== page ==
Is disability income taxable?
Disability benefits you receive from the Department of Veterans Affairs (VA) aren't taxable and don't need to be reported on your return. However, Military Disability Retirement pay could be taxable if reported on form 1099-R.
Generally, Social Security Disability Benefits (SSDI), are not taxable unless you have substantial additional income (more than $25,000 for an individual or $32,000 for married filers). A form SSA-1099 is issued in January to enter on the tax return... see info below.
Workers' compensation benefits are not normally considered taxable income on your federal or state return. There is an exception when you receive both workers’ compensation and Social Security (or Railroad Retirement) benefits and part of your workers' compensation reduces your Social Security, that part may be taxable.
Disability benefits for loss of income or earning capability resulting from injuries under a no-fault auto insurance policy aren't taxable either.
Disability paid by an insurance company for lost wages, loss of limb, loss of sight (etc.) may or may not be taxable, depending on circumstance:
- If the premiums were paid by your employer and were not included in your taxable income, the disability is taxable.
- If you paid the premiums out of your own pocket or with payroll deductions that came out of your after-tax income, the disability is not taxable.
- If you and your employer jointly paid the premiums, only the disability amount covered by your employer's payments are taxable.
If you retired due to a disability, the pension you receive through an employer-paid plan counts as wage income until you reach the minimum retirement age (the age at which you can receive a pension if not disabled). Once you reach that minimum retirement age, the pension is no longer reported as wage income but as pension income.
- Do I need to report my veteran disability payments?
- Can I deduct life or disability insurance premiums?
- Do I need to report workers compensation?
- Is my disability pension considered earned income?
TAX ON SOCIAL SECURITY
Up to 85% of your Social Security benefits can be taxable on your federal tax return. There is no age limit for having to pay taxes on Social Security benefits if you have other sources of income along with the SS benefits. When you have other income such as earnings from continuing to work, investment income, pensions, etc. up to 85% of your SS can be taxable.
What confuses people about this is that before you reach full retirement age, if you continue working while drawing SS, your benefits can be reduced if you earn over a certain limit. (For 2017 that limit is $16,920 —for 2018 it will be $17,040—for 2019 it will be $17,640) After full retirement age, no matter how much you continue to earn, your benefits are not reduced by your earnings; your employer will still have to withhold for Social Security and Medicare.
Social security, including SS Disability income (SSDI) only becomes taxable when added to sufficient other income. If you are otherwise required to file a tax return, you do need to enter it in Turbotax (TT). TT will determine the taxable portion.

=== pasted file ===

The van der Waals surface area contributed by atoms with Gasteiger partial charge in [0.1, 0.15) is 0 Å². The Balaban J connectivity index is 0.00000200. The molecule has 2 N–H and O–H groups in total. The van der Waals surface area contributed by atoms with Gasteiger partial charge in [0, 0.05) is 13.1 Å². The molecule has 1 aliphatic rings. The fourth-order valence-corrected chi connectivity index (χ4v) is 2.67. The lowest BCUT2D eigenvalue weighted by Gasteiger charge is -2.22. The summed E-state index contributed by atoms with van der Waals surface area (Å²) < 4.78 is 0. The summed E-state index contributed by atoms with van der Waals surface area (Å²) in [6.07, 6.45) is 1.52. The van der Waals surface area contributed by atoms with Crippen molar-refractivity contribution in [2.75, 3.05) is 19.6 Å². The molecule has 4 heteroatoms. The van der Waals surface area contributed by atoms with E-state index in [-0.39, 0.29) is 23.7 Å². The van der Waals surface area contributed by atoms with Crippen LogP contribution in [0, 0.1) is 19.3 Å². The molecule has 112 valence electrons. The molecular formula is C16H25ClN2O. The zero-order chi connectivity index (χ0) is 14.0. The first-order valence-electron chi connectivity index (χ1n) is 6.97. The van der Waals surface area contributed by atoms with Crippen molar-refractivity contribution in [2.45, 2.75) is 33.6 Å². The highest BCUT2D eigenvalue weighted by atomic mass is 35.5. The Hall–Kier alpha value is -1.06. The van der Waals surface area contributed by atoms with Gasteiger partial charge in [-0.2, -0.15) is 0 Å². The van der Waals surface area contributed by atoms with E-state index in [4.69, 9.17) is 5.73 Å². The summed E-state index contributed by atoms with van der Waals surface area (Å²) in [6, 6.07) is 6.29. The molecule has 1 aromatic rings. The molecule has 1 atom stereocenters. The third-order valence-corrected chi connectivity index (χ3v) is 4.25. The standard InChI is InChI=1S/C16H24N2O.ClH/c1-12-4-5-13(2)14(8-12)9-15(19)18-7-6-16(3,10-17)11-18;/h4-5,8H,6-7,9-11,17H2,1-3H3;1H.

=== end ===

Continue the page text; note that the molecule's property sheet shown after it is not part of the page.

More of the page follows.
Social security (including SSDI) becomes taxable when your income, including 1/2 your social security, reaches:
Married Filing Jointly(MFJ): $32,000
Single or head of household: $25,000
Married Filing Separately and lived with your spouse at any time during the tax year: $0
After TurboTax (TT) calculates the taxable portion of SS, it puts the total amount of SS on line 5a of form 1040 and the taxable amount on line 5b (lines 20a & 20b in 2017). TT also produces a worksheet to show how the taxable amount is calculated. Although most people pay tax on 85% of their SS. it can be less for lower income taxpayers. How much less depends on your other income and will show on the worksheet.
There is a special rule that says SS becomes taxable at zero ($0) other income when Filing as Married Filing Separately (MFS).
You might think that filing MFS will save you money, because you don't have to add her income to your return. That thinking is usually wrong. The doubled standard deduction will wipe out most of her income, on a joint return. But you will still get the use the lower joint filing rates.
Before making a decision to file as MFS, you should run test returns and compare. You can use this tool: https://turbotax.intuit.com/tax-tools/calculators/taxcaster/?s=1
Social Security disability is not taxable income unless you have other taxable income to report in a return. it is rejecting because there is no taxable income to report and you do not have a filing requirement. if you are reporting this to receive your stimulus payment, you should receive it automatically without you having to file a return. You can also log into https://www.irs.gov/coronavirus/economic-impact-payments and select the get my payment option to review your stimulus payment status or update your bank information.
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